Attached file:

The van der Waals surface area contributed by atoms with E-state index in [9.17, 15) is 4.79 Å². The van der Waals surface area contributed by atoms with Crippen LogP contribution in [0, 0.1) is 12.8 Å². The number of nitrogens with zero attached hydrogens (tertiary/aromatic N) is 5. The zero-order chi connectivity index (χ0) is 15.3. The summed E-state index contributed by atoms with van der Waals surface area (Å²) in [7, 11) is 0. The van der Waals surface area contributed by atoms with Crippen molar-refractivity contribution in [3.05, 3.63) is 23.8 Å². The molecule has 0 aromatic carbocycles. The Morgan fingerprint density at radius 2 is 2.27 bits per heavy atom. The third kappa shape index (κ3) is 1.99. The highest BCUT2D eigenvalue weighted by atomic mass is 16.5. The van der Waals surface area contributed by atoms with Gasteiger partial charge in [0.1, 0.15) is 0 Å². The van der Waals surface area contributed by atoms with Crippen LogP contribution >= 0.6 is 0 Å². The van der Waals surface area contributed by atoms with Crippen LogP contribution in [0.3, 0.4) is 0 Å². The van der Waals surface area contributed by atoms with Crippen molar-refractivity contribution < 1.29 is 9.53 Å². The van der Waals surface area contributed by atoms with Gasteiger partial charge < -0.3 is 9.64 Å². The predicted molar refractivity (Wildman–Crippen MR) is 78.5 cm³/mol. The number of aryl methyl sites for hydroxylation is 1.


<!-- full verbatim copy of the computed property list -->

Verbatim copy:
The van der Waals surface area contributed by atoms with E-state index in [9.17, 15) is 4.79 Å². The van der Waals surface area contributed by atoms with Crippen LogP contribution in [0, 0.1) is 12.8 Å². The number of nitrogens with zero attached hydrogens (tertiary/aromatic N) is 5. The zero-order chi connectivity index (χ0) is 15.3. The summed E-state index contributed by atoms with van der Waals surface area (Å²) in [7, 11) is 0. The van der Waals surface area contributed by atoms with Crippen molar-refractivity contribution in [3.05, 3.63) is 23.8 Å². The molecule has 0 aromatic carbocycles. The Morgan fingerprint density at radius 2 is 2.27 bits per heavy atom. The third kappa shape index (κ3) is 1.99. The highest BCUT2D eigenvalue weighted by atomic mass is 16.5. The van der Waals surface area contributed by atoms with Gasteiger partial charge in [0.1, 0.15) is 0 Å². The van der Waals surface area contributed by atoms with Crippen LogP contribution >= 0.6 is 0 Å². The van der Waals surface area contributed by atoms with Crippen LogP contribution in [0.3, 0.4) is 0 Å². The van der Waals surface area contributed by atoms with Crippen molar-refractivity contribution < 1.29 is 9.53 Å². The van der Waals surface area contributed by atoms with Gasteiger partial charge < -0.3 is 9.64 Å². The predicted molar refractivity (Wildman–Crippen MR) is 78.5 cm³/mol. The number of aryl methyl sites for hydroxylation is 1.